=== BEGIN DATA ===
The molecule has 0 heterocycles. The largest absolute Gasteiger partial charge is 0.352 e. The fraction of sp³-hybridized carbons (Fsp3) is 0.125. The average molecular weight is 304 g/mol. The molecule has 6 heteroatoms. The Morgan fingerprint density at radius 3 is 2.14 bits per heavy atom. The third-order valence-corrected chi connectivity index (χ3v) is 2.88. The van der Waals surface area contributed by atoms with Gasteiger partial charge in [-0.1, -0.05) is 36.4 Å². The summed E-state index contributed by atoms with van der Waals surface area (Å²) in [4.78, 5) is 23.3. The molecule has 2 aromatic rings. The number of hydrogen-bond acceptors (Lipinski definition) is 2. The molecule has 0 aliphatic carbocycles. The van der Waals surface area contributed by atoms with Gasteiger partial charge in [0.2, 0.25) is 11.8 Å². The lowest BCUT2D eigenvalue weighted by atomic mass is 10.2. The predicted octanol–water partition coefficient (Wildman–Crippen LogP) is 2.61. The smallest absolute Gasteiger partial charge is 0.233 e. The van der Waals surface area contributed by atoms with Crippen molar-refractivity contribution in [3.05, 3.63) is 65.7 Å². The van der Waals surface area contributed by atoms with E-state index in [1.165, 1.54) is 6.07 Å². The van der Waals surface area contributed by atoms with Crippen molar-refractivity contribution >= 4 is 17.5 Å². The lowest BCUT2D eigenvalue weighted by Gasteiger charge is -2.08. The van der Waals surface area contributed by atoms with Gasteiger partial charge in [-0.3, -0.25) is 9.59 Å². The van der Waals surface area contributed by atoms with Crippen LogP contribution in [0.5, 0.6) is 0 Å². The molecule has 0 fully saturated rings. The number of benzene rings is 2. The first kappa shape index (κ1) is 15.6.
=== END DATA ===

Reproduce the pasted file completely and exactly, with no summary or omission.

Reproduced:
The molecule has 0 heterocycles. The largest absolute Gasteiger partial charge is 0.352 e. The fraction of sp³-hybridized carbons (Fsp3) is 0.125. The average molecular weight is 304 g/mol. The molecule has 6 heteroatoms. The Morgan fingerprint density at radius 3 is 2.14 bits per heavy atom. The third-order valence-corrected chi connectivity index (χ3v) is 2.88. The van der Waals surface area contributed by atoms with Gasteiger partial charge in [-0.1, -0.05) is 36.4 Å². The summed E-state index contributed by atoms with van der Waals surface area (Å²) in [4.78, 5) is 23.3. The molecule has 2 aromatic rings. The number of hydrogen-bond acceptors (Lipinski definition) is 2. The molecule has 0 aliphatic carbocycles. The van der Waals surface area contributed by atoms with Gasteiger partial charge in [0.2, 0.25) is 11.8 Å². The lowest BCUT2D eigenvalue weighted by atomic mass is 10.2. The predicted octanol–water partition coefficient (Wildman–Crippen LogP) is 2.61. The smallest absolute Gasteiger partial charge is 0.233 e. The van der Waals surface area contributed by atoms with Crippen molar-refractivity contribution in [3.05, 3.63) is 65.7 Å². The van der Waals surface area contributed by atoms with E-state index in [1.165, 1.54) is 6.07 Å². The van der Waals surface area contributed by atoms with Crippen molar-refractivity contribution >= 4 is 17.5 Å². The lowest BCUT2D eigenvalue weighted by Gasteiger charge is -2.08. The van der Waals surface area contributed by atoms with Gasteiger partial charge in [-0.3, -0.25) is 9.59 Å². The van der Waals surface area contributed by atoms with Crippen LogP contribution in [0.5, 0.6) is 0 Å². The molecule has 0 fully saturated rings. The number of benzene rings is 2. The first kappa shape index (κ1) is 15.6.